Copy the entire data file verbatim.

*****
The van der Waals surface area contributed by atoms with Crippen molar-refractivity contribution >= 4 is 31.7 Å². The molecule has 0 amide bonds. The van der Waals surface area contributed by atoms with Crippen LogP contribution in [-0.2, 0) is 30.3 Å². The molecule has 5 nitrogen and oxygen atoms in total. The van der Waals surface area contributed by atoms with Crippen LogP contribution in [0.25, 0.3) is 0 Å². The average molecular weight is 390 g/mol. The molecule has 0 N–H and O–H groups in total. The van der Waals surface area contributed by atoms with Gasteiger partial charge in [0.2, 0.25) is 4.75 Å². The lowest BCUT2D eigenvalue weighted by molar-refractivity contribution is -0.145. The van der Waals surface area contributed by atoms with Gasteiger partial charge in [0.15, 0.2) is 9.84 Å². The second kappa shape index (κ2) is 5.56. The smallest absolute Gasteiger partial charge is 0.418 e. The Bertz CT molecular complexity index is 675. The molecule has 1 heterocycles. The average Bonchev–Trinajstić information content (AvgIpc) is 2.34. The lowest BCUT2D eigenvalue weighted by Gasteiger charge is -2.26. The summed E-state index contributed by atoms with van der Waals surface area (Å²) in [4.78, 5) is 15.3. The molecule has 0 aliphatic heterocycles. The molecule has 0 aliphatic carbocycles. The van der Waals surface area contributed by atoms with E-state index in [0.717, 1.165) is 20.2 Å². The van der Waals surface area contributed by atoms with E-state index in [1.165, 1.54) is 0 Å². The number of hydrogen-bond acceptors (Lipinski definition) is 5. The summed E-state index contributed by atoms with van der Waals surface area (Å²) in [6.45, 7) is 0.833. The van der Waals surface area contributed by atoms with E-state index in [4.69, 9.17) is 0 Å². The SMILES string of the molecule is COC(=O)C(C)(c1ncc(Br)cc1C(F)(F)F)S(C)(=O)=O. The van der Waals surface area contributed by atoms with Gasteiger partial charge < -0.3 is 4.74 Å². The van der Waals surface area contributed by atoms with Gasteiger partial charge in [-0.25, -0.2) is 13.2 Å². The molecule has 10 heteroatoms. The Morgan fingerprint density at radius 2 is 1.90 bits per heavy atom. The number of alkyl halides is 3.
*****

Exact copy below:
The van der Waals surface area contributed by atoms with Crippen molar-refractivity contribution >= 4 is 31.7 Å². The molecule has 0 amide bonds. The van der Waals surface area contributed by atoms with Crippen LogP contribution in [-0.2, 0) is 30.3 Å². The molecule has 5 nitrogen and oxygen atoms in total. The van der Waals surface area contributed by atoms with Crippen LogP contribution in [0.25, 0.3) is 0 Å². The average molecular weight is 390 g/mol. The molecule has 0 N–H and O–H groups in total. The van der Waals surface area contributed by atoms with Gasteiger partial charge in [0.2, 0.25) is 4.75 Å². The lowest BCUT2D eigenvalue weighted by molar-refractivity contribution is -0.145. The van der Waals surface area contributed by atoms with Gasteiger partial charge in [0.15, 0.2) is 9.84 Å². The second kappa shape index (κ2) is 5.56. The smallest absolute Gasteiger partial charge is 0.418 e. The Bertz CT molecular complexity index is 675. The molecule has 1 heterocycles. The average Bonchev–Trinajstić information content (AvgIpc) is 2.34. The lowest BCUT2D eigenvalue weighted by Gasteiger charge is -2.26. The summed E-state index contributed by atoms with van der Waals surface area (Å²) in [4.78, 5) is 15.3. The molecule has 0 aliphatic heterocycles. The molecule has 0 aliphatic carbocycles. The van der Waals surface area contributed by atoms with E-state index in [0.717, 1.165) is 20.2 Å². The van der Waals surface area contributed by atoms with E-state index in [1.165, 1.54) is 0 Å². The number of hydrogen-bond acceptors (Lipinski definition) is 5. The summed E-state index contributed by atoms with van der Waals surface area (Å²) in [6.45, 7) is 0.833. The van der Waals surface area contributed by atoms with E-state index in [4.69, 9.17) is 0 Å². The SMILES string of the molecule is COC(=O)C(C)(c1ncc(Br)cc1C(F)(F)F)S(C)(=O)=O. The van der Waals surface area contributed by atoms with Gasteiger partial charge < -0.3 is 4.74 Å². The van der Waals surface area contributed by atoms with Gasteiger partial charge in [-0.25, -0.2) is 13.2 Å². The molecule has 10 heteroatoms. The Morgan fingerprint density at radius 2 is 1.90 bits per heavy atom. The number of alkyl halides is 3.